## INTRODUCTION

This JAMA Guide to Statistics and Methods reviews common types of nonparametric statistics, which make no assumptions about underlying population distribution, and explains when they are appropriate to use.

Baxter and colleagues1 from the Non-Invasive Abdominal Aortic Aneurysm Clinical Trial (N-TA3CT) research group reported findings from a clinical trial that evaluated the effect of doxycycline vs placebo on aneurysm growth among patients with small infrarenal abdominal aortic aneurysms. The primary outcome was the maximum transverse diameter of the aneurysm relative to the initial baseline value after 2 years of treatment. However, the investigators anticipated that some patients might die or experience rupture of the aneurysm requiring endovascular repair. In these patients, the maximum transverse diameter measurement at 2 years would be missing but not by chance alone because the missing data are informative about the status of these patients relative to those who completed the study and had 2-year measurement data available. To allow for this informatively missing data, the statistical analysis plan for the study prespecified that the primary efficacy analysis would be conducted using worst ranks, a nonparametric analytic method. In this JAMA Guide to Statistics and Methods, general nonparametric statistics are addressed.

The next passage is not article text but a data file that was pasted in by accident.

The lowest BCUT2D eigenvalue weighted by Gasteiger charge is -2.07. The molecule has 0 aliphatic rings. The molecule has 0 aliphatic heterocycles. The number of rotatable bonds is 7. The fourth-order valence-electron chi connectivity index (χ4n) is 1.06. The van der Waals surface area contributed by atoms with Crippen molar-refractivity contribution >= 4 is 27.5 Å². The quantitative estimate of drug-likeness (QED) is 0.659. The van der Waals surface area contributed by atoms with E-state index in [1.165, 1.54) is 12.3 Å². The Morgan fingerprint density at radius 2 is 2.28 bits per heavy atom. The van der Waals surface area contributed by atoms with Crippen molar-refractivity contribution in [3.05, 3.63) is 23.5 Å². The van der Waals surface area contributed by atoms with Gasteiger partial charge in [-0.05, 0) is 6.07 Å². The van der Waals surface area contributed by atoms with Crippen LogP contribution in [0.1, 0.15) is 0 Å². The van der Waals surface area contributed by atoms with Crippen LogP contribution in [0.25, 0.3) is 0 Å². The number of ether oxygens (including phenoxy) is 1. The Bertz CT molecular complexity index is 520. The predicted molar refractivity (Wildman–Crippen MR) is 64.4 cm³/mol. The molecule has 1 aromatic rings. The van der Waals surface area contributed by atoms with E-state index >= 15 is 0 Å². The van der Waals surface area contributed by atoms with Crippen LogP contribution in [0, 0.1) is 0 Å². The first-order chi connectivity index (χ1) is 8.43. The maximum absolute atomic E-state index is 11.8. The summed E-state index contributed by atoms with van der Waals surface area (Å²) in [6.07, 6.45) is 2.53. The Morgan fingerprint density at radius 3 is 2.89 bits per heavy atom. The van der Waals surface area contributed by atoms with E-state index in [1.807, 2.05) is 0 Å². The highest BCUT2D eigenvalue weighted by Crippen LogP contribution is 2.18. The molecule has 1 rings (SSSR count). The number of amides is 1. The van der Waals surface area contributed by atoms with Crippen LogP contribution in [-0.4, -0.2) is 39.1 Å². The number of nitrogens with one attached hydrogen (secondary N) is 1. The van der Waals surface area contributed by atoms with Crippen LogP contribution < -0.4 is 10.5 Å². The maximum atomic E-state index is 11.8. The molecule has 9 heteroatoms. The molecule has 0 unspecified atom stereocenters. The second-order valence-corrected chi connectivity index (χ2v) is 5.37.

## WHAT ARE NONPARAMETRIC STATISTICS?

Many statistical methods start with a statistical assumption that the distribution of measured values can be summarized by relatively few parameters. For example, a normal or bell-shaped distribution is completely defined by 2 parameters, the mean and the standard deviation. The commonly used t test that compares the means of 2 groups assumes the data arise from 2 populations and that each has a normal distribution with the same standard deviation but with different means. This is called a parametric analysis because the assumed distribution (eg, normal) can be completely summarized by a few parameters (eg, the mean and standard deviation).

On the other hand, a rank-based nonparametric analysis provides an alternative approach that requires fewer assumptions. Rather than assume that the data have a specific parametric distribution, nonparametric methods assess whether the distributions between groups appear to differ, without assuming a specific shape for those distributions. The simplest such nonparametric test is the Wilcoxon rank sum test,2 which examines the order of the observed values—their ranks—in the 2 groups. In this approach, the observed values are replaced by their ranks and the ranks are analyzed.

As a simple example, consider 2 groups (A and B) with the maximum transverse diameter values in Table 1. In a rank analysis, each value is replaced by its rank across all groups. This yields the ascending ranks (lowest to highest) in Table 2.

Table 1

Groups A and B: Maximum Transverse Diameter Values

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